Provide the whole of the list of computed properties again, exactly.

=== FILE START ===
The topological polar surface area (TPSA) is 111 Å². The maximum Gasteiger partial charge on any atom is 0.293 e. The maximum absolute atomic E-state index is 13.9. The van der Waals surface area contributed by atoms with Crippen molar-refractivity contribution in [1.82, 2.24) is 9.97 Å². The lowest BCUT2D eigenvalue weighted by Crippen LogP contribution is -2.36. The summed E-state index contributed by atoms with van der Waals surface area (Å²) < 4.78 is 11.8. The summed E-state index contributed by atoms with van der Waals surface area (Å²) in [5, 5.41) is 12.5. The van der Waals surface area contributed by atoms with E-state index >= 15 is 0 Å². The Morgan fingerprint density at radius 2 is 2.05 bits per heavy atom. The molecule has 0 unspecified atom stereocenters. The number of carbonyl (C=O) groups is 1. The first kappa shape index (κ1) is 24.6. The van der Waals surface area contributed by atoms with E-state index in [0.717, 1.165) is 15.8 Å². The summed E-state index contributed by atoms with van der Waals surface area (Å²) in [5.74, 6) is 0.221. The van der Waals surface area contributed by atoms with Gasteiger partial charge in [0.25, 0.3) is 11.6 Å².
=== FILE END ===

The topological polar surface area (TPSA) is 111 Å². The maximum Gasteiger partial charge on any atom is 0.293 e. The maximum absolute atomic E-state index is 13.9. The van der Waals surface area contributed by atoms with Crippen molar-refractivity contribution in [1.82, 2.24) is 9.97 Å². The lowest BCUT2D eigenvalue weighted by Crippen LogP contribution is -2.36. The summed E-state index contributed by atoms with van der Waals surface area (Å²) < 4.78 is 11.8. The summed E-state index contributed by atoms with van der Waals surface area (Å²) in [5, 5.41) is 12.5. The van der Waals surface area contributed by atoms with E-state index >= 15 is 0 Å². The Morgan fingerprint density at radius 2 is 2.05 bits per heavy atom. The molecule has 0 unspecified atom stereocenters. The number of carbonyl (C=O) groups is 1. The first kappa shape index (κ1) is 24.6. The van der Waals surface area contributed by atoms with E-state index in [0.717, 1.165) is 15.8 Å². The summed E-state index contributed by atoms with van der Waals surface area (Å²) in [5.74, 6) is 0.221. The van der Waals surface area contributed by atoms with Gasteiger partial charge in [0.25, 0.3) is 11.6 Å².